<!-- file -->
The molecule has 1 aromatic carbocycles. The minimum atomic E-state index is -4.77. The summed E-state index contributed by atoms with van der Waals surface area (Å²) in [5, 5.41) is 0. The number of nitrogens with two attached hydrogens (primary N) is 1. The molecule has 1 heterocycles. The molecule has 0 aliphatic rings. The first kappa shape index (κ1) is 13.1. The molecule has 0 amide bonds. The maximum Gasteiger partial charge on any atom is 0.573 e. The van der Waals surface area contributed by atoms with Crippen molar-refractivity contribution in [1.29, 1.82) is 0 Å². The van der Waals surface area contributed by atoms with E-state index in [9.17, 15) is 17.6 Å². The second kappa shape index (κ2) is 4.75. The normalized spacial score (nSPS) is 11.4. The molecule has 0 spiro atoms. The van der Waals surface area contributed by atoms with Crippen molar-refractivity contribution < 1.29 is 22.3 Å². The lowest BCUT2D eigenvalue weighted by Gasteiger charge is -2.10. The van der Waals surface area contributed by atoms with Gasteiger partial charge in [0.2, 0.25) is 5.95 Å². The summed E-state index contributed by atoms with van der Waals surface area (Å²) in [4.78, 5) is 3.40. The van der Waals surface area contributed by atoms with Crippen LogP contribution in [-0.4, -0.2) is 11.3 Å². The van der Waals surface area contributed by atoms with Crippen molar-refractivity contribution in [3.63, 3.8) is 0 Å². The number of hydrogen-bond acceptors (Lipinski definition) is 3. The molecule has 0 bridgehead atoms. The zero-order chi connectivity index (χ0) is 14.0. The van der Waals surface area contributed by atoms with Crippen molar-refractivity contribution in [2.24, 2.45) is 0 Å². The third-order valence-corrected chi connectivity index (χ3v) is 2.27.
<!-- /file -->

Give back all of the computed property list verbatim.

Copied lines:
The molecule has 1 aromatic carbocycles. The minimum atomic E-state index is -4.77. The summed E-state index contributed by atoms with van der Waals surface area (Å²) in [5, 5.41) is 0. The number of nitrogens with two attached hydrogens (primary N) is 1. The molecule has 1 heterocycles. The molecule has 0 aliphatic rings. The first kappa shape index (κ1) is 13.1. The molecule has 0 amide bonds. The maximum Gasteiger partial charge on any atom is 0.573 e. The van der Waals surface area contributed by atoms with Crippen molar-refractivity contribution in [1.29, 1.82) is 0 Å². The van der Waals surface area contributed by atoms with E-state index in [9.17, 15) is 17.6 Å². The second kappa shape index (κ2) is 4.75. The normalized spacial score (nSPS) is 11.4. The molecule has 0 spiro atoms. The van der Waals surface area contributed by atoms with Crippen molar-refractivity contribution < 1.29 is 22.3 Å². The lowest BCUT2D eigenvalue weighted by Gasteiger charge is -2.10. The van der Waals surface area contributed by atoms with Gasteiger partial charge in [0.2, 0.25) is 5.95 Å². The summed E-state index contributed by atoms with van der Waals surface area (Å²) in [4.78, 5) is 3.40. The van der Waals surface area contributed by atoms with Crippen LogP contribution in [-0.4, -0.2) is 11.3 Å². The van der Waals surface area contributed by atoms with Crippen molar-refractivity contribution in [3.63, 3.8) is 0 Å². The number of hydrogen-bond acceptors (Lipinski definition) is 3. The molecule has 0 bridgehead atoms. The zero-order chi connectivity index (χ0) is 14.0. The van der Waals surface area contributed by atoms with Crippen molar-refractivity contribution in [2.24, 2.45) is 0 Å². The third-order valence-corrected chi connectivity index (χ3v) is 2.27.